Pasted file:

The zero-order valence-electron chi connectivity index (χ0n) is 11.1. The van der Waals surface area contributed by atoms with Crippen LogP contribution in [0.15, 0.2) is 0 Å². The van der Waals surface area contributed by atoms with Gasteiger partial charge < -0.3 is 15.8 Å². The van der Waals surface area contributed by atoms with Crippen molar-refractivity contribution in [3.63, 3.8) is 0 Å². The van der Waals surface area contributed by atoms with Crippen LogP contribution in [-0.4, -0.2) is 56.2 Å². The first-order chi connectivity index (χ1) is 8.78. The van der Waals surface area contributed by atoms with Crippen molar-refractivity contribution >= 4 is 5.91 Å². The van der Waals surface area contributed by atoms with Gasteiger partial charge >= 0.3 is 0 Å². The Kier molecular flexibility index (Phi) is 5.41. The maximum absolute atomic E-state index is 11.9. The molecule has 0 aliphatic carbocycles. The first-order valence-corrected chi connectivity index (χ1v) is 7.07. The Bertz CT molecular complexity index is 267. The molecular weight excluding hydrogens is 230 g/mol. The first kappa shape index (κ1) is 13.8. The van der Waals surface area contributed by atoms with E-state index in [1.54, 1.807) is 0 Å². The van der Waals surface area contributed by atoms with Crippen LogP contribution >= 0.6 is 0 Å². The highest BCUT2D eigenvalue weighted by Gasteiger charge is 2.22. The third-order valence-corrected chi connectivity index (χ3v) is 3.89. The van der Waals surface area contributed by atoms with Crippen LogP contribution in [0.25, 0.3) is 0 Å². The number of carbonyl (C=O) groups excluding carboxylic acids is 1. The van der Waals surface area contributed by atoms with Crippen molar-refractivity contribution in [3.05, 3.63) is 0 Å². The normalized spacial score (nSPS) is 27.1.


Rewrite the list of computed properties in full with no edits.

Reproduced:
The zero-order valence-electron chi connectivity index (χ0n) is 11.1. The van der Waals surface area contributed by atoms with Crippen LogP contribution in [0.15, 0.2) is 0 Å². The van der Waals surface area contributed by atoms with Gasteiger partial charge < -0.3 is 15.8 Å². The van der Waals surface area contributed by atoms with Crippen molar-refractivity contribution in [3.63, 3.8) is 0 Å². The van der Waals surface area contributed by atoms with Crippen LogP contribution in [-0.4, -0.2) is 56.2 Å². The first-order chi connectivity index (χ1) is 8.78. The van der Waals surface area contributed by atoms with Crippen molar-refractivity contribution >= 4 is 5.91 Å². The van der Waals surface area contributed by atoms with Gasteiger partial charge >= 0.3 is 0 Å². The Kier molecular flexibility index (Phi) is 5.41. The maximum absolute atomic E-state index is 11.9. The molecule has 0 aliphatic carbocycles. The first-order valence-corrected chi connectivity index (χ1v) is 7.07. The Bertz CT molecular complexity index is 267. The molecular weight excluding hydrogens is 230 g/mol. The first kappa shape index (κ1) is 13.8. The van der Waals surface area contributed by atoms with E-state index in [1.54, 1.807) is 0 Å². The van der Waals surface area contributed by atoms with Crippen LogP contribution >= 0.6 is 0 Å². The highest BCUT2D eigenvalue weighted by Gasteiger charge is 2.22. The third-order valence-corrected chi connectivity index (χ3v) is 3.89. The van der Waals surface area contributed by atoms with Crippen LogP contribution in [0.25, 0.3) is 0 Å². The number of carbonyl (C=O) groups excluding carboxylic acids is 1. The van der Waals surface area contributed by atoms with Crippen molar-refractivity contribution in [3.05, 3.63) is 0 Å². The normalized spacial score (nSPS) is 27.1.